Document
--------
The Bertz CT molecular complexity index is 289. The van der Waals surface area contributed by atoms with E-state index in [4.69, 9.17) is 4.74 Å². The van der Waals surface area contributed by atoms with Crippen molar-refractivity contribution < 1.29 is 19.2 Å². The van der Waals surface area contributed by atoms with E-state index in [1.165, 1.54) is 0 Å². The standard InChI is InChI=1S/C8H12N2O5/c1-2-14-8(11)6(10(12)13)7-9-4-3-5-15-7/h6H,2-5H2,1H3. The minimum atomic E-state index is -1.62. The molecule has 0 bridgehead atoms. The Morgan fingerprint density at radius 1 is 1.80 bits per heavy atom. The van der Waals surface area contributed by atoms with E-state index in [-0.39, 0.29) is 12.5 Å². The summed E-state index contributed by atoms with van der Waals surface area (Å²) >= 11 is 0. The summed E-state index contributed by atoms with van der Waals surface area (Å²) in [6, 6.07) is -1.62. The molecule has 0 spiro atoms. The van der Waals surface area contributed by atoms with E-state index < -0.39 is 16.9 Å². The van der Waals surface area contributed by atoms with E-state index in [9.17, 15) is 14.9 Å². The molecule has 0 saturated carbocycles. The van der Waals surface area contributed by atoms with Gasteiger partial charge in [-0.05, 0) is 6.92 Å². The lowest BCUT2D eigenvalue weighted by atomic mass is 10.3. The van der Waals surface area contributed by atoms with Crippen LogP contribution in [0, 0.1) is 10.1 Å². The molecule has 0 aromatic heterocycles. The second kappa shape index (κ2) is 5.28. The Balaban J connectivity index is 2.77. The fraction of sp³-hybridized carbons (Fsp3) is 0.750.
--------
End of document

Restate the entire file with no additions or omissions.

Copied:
The Bertz CT molecular complexity index is 289. The van der Waals surface area contributed by atoms with E-state index in [4.69, 9.17) is 4.74 Å². The van der Waals surface area contributed by atoms with Crippen molar-refractivity contribution < 1.29 is 19.2 Å². The van der Waals surface area contributed by atoms with E-state index in [1.165, 1.54) is 0 Å². The standard InChI is InChI=1S/C8H12N2O5/c1-2-14-8(11)6(10(12)13)7-9-4-3-5-15-7/h6H,2-5H2,1H3. The minimum atomic E-state index is -1.62. The molecule has 0 bridgehead atoms. The Morgan fingerprint density at radius 1 is 1.80 bits per heavy atom. The van der Waals surface area contributed by atoms with E-state index in [-0.39, 0.29) is 12.5 Å². The summed E-state index contributed by atoms with van der Waals surface area (Å²) >= 11 is 0. The summed E-state index contributed by atoms with van der Waals surface area (Å²) in [6, 6.07) is -1.62. The molecule has 0 spiro atoms. The van der Waals surface area contributed by atoms with E-state index < -0.39 is 16.9 Å². The van der Waals surface area contributed by atoms with E-state index in [9.17, 15) is 14.9 Å². The molecule has 0 saturated carbocycles. The van der Waals surface area contributed by atoms with Gasteiger partial charge in [-0.05, 0) is 6.92 Å². The lowest BCUT2D eigenvalue weighted by atomic mass is 10.3. The van der Waals surface area contributed by atoms with Crippen LogP contribution in [0, 0.1) is 10.1 Å². The molecule has 0 aromatic heterocycles. The second kappa shape index (κ2) is 5.28. The Balaban J connectivity index is 2.77. The fraction of sp³-hybridized carbons (Fsp3) is 0.750.